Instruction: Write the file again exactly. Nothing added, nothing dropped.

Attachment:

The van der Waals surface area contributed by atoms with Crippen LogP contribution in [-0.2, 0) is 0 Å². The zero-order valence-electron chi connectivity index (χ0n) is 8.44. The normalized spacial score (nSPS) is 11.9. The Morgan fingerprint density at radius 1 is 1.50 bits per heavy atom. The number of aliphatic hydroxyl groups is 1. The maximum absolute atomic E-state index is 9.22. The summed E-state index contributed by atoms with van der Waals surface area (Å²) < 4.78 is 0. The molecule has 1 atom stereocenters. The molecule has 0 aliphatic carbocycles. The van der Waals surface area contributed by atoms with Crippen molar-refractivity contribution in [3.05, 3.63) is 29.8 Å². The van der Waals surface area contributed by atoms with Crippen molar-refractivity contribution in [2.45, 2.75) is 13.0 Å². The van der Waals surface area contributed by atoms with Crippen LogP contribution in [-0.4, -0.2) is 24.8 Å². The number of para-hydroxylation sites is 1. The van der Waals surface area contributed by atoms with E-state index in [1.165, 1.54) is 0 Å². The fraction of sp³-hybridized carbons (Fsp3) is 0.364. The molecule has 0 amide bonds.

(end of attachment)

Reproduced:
The van der Waals surface area contributed by atoms with Crippen LogP contribution in [-0.2, 0) is 0 Å². The zero-order valence-electron chi connectivity index (χ0n) is 8.44. The normalized spacial score (nSPS) is 11.9. The Morgan fingerprint density at radius 1 is 1.50 bits per heavy atom. The number of aliphatic hydroxyl groups is 1. The maximum absolute atomic E-state index is 9.22. The summed E-state index contributed by atoms with van der Waals surface area (Å²) < 4.78 is 0. The molecule has 1 atom stereocenters. The molecule has 0 aliphatic carbocycles. The van der Waals surface area contributed by atoms with Crippen molar-refractivity contribution in [3.05, 3.63) is 29.8 Å². The van der Waals surface area contributed by atoms with Crippen molar-refractivity contribution in [2.45, 2.75) is 13.0 Å². The van der Waals surface area contributed by atoms with Crippen LogP contribution in [-0.4, -0.2) is 24.8 Å². The number of para-hydroxylation sites is 1. The van der Waals surface area contributed by atoms with E-state index in [1.165, 1.54) is 0 Å². The fraction of sp³-hybridized carbons (Fsp3) is 0.364. The molecule has 0 amide bonds.